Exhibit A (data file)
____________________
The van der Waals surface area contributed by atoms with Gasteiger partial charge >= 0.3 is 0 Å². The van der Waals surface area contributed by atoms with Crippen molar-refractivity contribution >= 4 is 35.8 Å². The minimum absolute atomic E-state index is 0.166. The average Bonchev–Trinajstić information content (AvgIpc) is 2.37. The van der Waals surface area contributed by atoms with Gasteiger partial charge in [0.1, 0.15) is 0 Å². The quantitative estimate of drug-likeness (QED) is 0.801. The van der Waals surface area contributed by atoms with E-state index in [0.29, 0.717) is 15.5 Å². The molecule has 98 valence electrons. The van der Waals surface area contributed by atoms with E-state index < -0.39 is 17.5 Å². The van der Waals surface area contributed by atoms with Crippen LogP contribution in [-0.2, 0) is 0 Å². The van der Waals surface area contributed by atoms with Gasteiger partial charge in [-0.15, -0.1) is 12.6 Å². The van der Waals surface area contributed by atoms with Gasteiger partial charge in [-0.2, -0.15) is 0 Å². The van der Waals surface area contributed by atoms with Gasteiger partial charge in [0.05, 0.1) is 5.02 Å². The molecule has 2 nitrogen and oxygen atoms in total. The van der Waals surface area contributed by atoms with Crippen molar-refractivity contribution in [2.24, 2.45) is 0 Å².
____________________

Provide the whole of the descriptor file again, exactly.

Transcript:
The van der Waals surface area contributed by atoms with Gasteiger partial charge >= 0.3 is 0 Å². The van der Waals surface area contributed by atoms with Crippen molar-refractivity contribution >= 4 is 35.8 Å². The minimum absolute atomic E-state index is 0.166. The average Bonchev–Trinajstić information content (AvgIpc) is 2.37. The van der Waals surface area contributed by atoms with Gasteiger partial charge in [0.1, 0.15) is 0 Å². The quantitative estimate of drug-likeness (QED) is 0.801. The van der Waals surface area contributed by atoms with E-state index in [0.29, 0.717) is 15.5 Å². The molecule has 98 valence electrons. The van der Waals surface area contributed by atoms with E-state index < -0.39 is 17.5 Å². The van der Waals surface area contributed by atoms with Crippen LogP contribution in [-0.2, 0) is 0 Å². The van der Waals surface area contributed by atoms with Gasteiger partial charge in [-0.15, -0.1) is 12.6 Å². The van der Waals surface area contributed by atoms with Gasteiger partial charge in [-0.2, -0.15) is 0 Å². The van der Waals surface area contributed by atoms with Gasteiger partial charge in [0.05, 0.1) is 5.02 Å². The molecule has 2 nitrogen and oxygen atoms in total. The van der Waals surface area contributed by atoms with Crippen molar-refractivity contribution in [2.24, 2.45) is 0 Å².